By Erin Pottie - Cape Breton Post
COXHEATH — A Cape Breton teen who died running her first marathon is being remembered for her drive and value of friendships and family.
Emma van Nostrand
Emma van Nostrand, 18, collapsed Sunday during the Goodlife Toronto Marathon with just over two and a half miles left in the race.
After a sleepless night, Emma’s parents Steve and Katherine van Nostrand returned to the Coxheath home they share with their three other children.
Steve said Monday they were “going through all the things — coulda, woulda, shoulda.”
“Just memories of Emma and why would this happen to Emma. Just the normal things you go through when you lose a child, especially at that age.”
The trip to Toronto was a family affair for the van Nostrands, as Steve completed the city’s half-marathon, while Katherine and a cousin of Emma’s completed the full marathon.
“Her cousin had seen that she was being taken away to an ambulance but didn’t know what the circumstances were, so she finished the race,” said Steve. “My wife caught up with her just before she finished the race, so the two of them knew that Emma had needed help, but figuring she was just dehydrated or something. We didn’t know the seriousness of it at the time.”
Her father said Emma felt ready to run her first marathon, having already run three half-marathons in the past 18 months.
“She actually knocked seven minutes off her previous best in the half-marathon, so I mean she was in excellent shape this spring. She’s been going to a personal trainer for a year and a half now, three days a week.”
He said Emma had no prior health issues and there is no known heart disease on either side of the family.
After the marathon, the van Nostrands visited a medical tent to find Emma, but were told she had been transported to nearby St. Joseph’s Health Centre.
After a 45-minute taxi ride, the family arrived at hospital and was told the terrible news.
“Obviously, it’s very devastating for us because we expected to pick up our daughter after being dehydrated,” said Steve. “We expected Emma to be mad that she didn’t finish the race, because she would have been very mad to not finish.”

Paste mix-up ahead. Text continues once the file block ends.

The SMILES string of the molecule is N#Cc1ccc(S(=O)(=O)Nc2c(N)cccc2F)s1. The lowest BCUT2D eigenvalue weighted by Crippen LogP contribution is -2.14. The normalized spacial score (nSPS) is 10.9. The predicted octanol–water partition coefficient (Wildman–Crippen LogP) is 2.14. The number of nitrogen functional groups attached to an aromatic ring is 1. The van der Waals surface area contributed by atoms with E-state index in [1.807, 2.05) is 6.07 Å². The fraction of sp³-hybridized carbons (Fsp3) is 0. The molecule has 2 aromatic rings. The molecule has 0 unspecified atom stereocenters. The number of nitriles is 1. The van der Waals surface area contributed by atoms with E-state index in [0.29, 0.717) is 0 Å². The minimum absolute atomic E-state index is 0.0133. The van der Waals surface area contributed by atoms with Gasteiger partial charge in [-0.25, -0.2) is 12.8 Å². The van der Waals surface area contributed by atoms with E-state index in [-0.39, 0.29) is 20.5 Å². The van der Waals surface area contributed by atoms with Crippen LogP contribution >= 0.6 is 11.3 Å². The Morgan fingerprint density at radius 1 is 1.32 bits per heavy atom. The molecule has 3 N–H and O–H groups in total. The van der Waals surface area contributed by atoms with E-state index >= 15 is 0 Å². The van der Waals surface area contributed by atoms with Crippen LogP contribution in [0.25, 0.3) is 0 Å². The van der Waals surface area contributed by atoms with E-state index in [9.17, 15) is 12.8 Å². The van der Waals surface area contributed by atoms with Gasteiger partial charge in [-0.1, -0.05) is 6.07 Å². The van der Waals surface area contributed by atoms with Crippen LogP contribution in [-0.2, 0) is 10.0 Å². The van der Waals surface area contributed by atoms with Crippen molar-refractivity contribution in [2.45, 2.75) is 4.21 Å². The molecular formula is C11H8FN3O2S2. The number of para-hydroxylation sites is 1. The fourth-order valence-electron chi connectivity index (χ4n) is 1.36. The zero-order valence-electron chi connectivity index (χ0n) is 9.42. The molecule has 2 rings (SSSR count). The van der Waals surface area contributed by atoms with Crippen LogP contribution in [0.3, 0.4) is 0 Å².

On Monday, a crisis intervention team visited Riverview High School where Emma was a Grade 12 honour student, a ‘AAA’ basketball player and a ‘AA’ soccer player.
Charles Sheppard, school service co-ordinator for the Cape Breton-Victoria Regional School Board, said the group of guidance counsellors, school psychologists and social workers will return to the school today.
A second crisis team will provide support to students at Malcolm Munroe where two of Emma’s siblings attend classes.
Emma’s father said she had only returned to high school this semester after spending three months in France.
“She lined that up on her own, she was a very focused, driven person,” said Steve. “So about this time last year she came to her mother and I and said ‘I'm doing a French exchange to France three months next fall.’”
The teen was planning to attend Dalhousie University in the fall to pursue a bachelor of science degree in psychology, hoping for entry into the neuroscience program the following year.
She was also in the process of interviewing for a summer job as a lifeguard and had picked out her prom gown for her upcoming graduation.
The van Nostrands are awaiting a final report from a Toronto coroner. The family was also planning to talk to a man who was with Emma when she collapsed by phone on Monday night.
“The best information we have to date is she collapsed and never regained consciousness. So we don’t believe she suffered.
“It sounds like a situation that was predisposed and not necessarily caused by the marathon but brought out by the marathon.”
The van Nostrands and their two younger children recently returned unharmed from the deadly Boston Marathon, which Steve completed for the seventh time in a row.
Emma was able to donate some of her organs.
“She believed really big in helping others that way.”
The family is planning a wake and funeral for their daughter later in the week.